Note: Most of this is very much a work-in-progress. Since I did not receive word back from the owner of the button in time, I could not provide images or fully research the item. I also need to look back for a few extra bits of information in the Oracle. I might even have to research Manny’s, if that is where the button was really made.
Pat & George’s Lapel Button
New Paltz, New York
On the button reads “Pat and George’s” and “Make Orgies, Not War.” From such clues, the item places New Paltz at the heart of the counterculture movements in the mid-twentieth century, where the sexual revolution combines with dominant anti-war sentiment.
Physical Description:Cannot be determined.
Provenance: To be determined. Likely was either created at P&G’s or Manny’s between 1947 and 1980s, when the restaurant was known as Pat & George’s due to changes in ownership. Ed and Mike Beck, previous and current owners of the establishment, have no clue about the button and the whereabouts of the owners beforehand. I am currently attempting to contact the current owner of Manny’s and the owner of the lapel button in question.
Date of Creation: Between 1947 and 1980.
The button pulls New Paltz into the grand narratives of the Vietnam War and the sexual revolutions from the 1960s to 1980s. On October 14th, 1969, in the same year Edwin Beck purchased P&G’s, the Oracle publishes an open letter “sent to all New Paltz merchants concerning their role in tomorrow’s Vietnam Moratorium.” To protest the war in Vietnam, at a point when thirty-five thousand Americans have died and after five years of demonstrations and outrage, students initiated a movement to stop all town activity on October 15th, 1969. “Students and other citizens are going to suspend their normal activities by not attending school or work,” so town merchants were similarly encouraged to “not conduct business” and join with Poughkeepsie and many American communities in protest. The open letter gets more serious in its urgency for action and repercussion:
“This is part of a continuing nationwide protest that will begin on the 15th of every month with an additional day of protest each month the war continues. Thus, in November it will be a two day protest, in December three days, etc. However, we are only asking our merchants to close the FIRST protest day of each month, beginning at 12:00 noon.
Any store remaining open the first day of protest each month will be boycotted for a period of one week this month followed by an additional week each succeeding month.”
Such efforts join country-wide sentiments and actions against the war. On November 15th, 1969, more than five-hundred thousand people marched on Washington to protest the war, remaining the largest political rally in history and eliciting no response from the government. The war continued on until April 30, 1975, but the Vietnam Moratorium at New Paltz did not. (insert info about last mention of Moratorium in Oracle)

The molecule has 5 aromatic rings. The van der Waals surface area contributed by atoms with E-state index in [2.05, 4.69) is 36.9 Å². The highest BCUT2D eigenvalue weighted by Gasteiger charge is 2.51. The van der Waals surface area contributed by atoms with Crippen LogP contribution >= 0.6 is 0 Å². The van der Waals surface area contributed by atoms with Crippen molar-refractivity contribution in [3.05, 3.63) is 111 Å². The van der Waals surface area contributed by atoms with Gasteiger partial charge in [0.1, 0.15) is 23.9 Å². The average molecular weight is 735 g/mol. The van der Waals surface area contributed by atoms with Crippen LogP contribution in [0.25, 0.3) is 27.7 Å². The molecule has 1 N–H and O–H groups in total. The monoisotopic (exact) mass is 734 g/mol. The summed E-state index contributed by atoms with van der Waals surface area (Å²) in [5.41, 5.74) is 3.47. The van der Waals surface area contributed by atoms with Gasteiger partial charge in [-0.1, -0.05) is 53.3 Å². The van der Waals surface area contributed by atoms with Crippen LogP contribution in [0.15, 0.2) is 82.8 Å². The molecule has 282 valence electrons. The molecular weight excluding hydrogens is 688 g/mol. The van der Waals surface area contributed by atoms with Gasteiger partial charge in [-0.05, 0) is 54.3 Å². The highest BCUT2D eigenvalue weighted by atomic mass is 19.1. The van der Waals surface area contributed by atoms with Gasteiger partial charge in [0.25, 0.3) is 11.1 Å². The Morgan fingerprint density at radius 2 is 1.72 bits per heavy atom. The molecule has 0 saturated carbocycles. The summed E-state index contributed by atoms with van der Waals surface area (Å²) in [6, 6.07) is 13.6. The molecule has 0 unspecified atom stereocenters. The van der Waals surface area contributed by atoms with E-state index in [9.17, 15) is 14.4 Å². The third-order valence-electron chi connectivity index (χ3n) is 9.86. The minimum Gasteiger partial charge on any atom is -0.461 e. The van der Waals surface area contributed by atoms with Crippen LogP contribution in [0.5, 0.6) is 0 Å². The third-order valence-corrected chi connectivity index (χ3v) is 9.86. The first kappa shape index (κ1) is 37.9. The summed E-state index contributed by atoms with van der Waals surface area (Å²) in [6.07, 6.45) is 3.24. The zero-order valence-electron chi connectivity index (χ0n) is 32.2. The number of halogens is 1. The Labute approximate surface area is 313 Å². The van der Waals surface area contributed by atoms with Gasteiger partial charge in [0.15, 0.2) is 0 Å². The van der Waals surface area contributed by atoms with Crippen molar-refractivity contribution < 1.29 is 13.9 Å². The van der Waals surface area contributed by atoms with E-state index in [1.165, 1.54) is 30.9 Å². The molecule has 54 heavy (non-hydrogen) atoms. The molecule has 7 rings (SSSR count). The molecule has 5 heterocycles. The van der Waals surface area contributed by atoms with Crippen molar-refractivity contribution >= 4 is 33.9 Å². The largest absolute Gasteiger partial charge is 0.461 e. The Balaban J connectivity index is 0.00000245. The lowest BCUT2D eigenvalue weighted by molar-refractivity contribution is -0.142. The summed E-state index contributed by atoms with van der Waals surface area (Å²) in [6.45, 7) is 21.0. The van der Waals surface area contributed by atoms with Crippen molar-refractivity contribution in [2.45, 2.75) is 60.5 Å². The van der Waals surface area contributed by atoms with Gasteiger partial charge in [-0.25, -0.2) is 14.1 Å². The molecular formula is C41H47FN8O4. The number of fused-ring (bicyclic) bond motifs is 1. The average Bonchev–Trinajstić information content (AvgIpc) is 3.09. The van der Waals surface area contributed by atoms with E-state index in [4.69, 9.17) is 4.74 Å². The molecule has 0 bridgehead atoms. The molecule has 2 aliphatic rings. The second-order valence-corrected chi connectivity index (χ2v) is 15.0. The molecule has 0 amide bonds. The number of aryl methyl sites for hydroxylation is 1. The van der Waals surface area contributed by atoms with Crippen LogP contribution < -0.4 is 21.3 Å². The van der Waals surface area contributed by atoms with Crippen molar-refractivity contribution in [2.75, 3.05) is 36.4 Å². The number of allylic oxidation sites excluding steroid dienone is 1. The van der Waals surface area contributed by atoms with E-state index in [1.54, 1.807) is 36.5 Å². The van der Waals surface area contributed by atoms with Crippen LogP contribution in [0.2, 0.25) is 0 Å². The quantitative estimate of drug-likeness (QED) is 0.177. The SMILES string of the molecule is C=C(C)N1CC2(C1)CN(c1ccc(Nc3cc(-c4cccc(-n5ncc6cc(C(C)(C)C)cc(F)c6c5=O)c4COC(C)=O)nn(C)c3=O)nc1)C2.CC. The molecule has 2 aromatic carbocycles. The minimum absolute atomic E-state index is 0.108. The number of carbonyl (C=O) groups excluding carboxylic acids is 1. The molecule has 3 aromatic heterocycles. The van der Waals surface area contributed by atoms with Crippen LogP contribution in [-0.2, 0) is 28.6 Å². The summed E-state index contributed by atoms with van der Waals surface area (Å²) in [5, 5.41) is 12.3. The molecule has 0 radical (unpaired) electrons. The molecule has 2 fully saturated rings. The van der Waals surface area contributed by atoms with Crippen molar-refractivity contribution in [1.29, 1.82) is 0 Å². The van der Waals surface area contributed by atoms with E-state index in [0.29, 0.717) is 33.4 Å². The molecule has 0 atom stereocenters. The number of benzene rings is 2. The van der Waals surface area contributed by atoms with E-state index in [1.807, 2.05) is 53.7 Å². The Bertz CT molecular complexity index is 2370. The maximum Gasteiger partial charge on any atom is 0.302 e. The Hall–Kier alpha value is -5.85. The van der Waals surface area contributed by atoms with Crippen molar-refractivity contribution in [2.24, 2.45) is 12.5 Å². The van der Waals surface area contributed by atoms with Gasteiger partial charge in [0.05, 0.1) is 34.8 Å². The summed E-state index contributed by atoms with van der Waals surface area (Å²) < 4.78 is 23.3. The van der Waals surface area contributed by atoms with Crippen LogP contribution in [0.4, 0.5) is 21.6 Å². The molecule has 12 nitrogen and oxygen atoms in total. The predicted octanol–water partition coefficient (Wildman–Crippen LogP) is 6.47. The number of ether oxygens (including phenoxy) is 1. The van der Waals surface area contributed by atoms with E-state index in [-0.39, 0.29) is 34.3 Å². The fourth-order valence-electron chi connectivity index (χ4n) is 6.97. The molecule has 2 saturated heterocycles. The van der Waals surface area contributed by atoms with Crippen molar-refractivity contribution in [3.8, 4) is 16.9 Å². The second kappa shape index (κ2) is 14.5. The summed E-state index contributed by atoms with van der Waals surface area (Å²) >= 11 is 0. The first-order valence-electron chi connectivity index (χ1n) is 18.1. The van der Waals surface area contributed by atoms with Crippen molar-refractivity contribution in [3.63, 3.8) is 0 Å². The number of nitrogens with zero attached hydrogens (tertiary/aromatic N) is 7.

Not long after mentions of the Moratorium, Oracle issues in 1970 and 1971 feature campus events and discussions about sex in their “This Week On Campus” column. Little other news about sexual revolution activities exist in SUNY New Paltz news until the 1990s, when the school hosted a sex conference which included a lecture panel on sadomasochists, and instructional workshop on sex toys. However, mention of sex talks in the Oracle already shed light on the socially-progressive nature of the campus in the late 1960s and early 1970s, influenced by popular sex-liberating literature such as The Feminine Mystique by Betty Friedan (1963) and nationally-recognized protests such as the Stonewall Riots of 1969. Such cultural exposure allowed the “Make Orgies, Not War” button to exist, as more prudent towns would never hold such items.
The lapel button finally offers the deeply rooted connection of SUNY New Paltz to its surrounding community. After Edwin Beck took ownership of Pat & George’s in 1969, he hosted a party on-campus to introduce students to the restaurant. Subsequently, issues of the Oracle featured advertisements for Pat & George’s nearly every other issue. Nick Wesley, a disgruntled student writing in the Oracle on October 14th, 1969, expresses his disapproval of the Moratorium because “P&G’s is closing for the afternoon” and such would anger many World Series fans and picketers. Prior to that academic year, there is no mention of the establishment in the campus newspaper, confirming claims on the P&G’s website that Edwin Beck’s party at SUNY New Paltz reached out “to a wider audience and gave the students… a new place to call home.”
This button explains why there is a party life at SUNY New Paltz, why students today flock to P&G’s, McGillicuddy’s, Cabaloosa, Oasis, Snugs, and many other local institutions on weekend nights for their party fixes. These restaurants and clubs can owe their late night business to Ed Beck, an ambitious business man who converted his neighborhood bar into a local institution shared by townspeople and students alike. Because of his keen interest to invite the college students off campus, demonstrated by the liberal-minded button evoking the sexual freedoms and anti-war sentiments of 1970s college students, Edwin Beck converted New Paltz into the college town it is today, flourishing due to active student involvement at off-campus institutions.
“A History of P&G’s.” P&G’s. 2012. Web. 29 March 2013.
Oracle, 1967 to 1971. Microfilm.
Skarda, Erin. “Moratorium Against the Vietnam War, Nov. 15, 1969.” Time. 28 June 2011. Web. 04 April 2013.
Wishnick, Ken. “The “Hello New Paltz” Show #113- Mike Beck.” Vimeo. 2011. Web. 29 March 2013.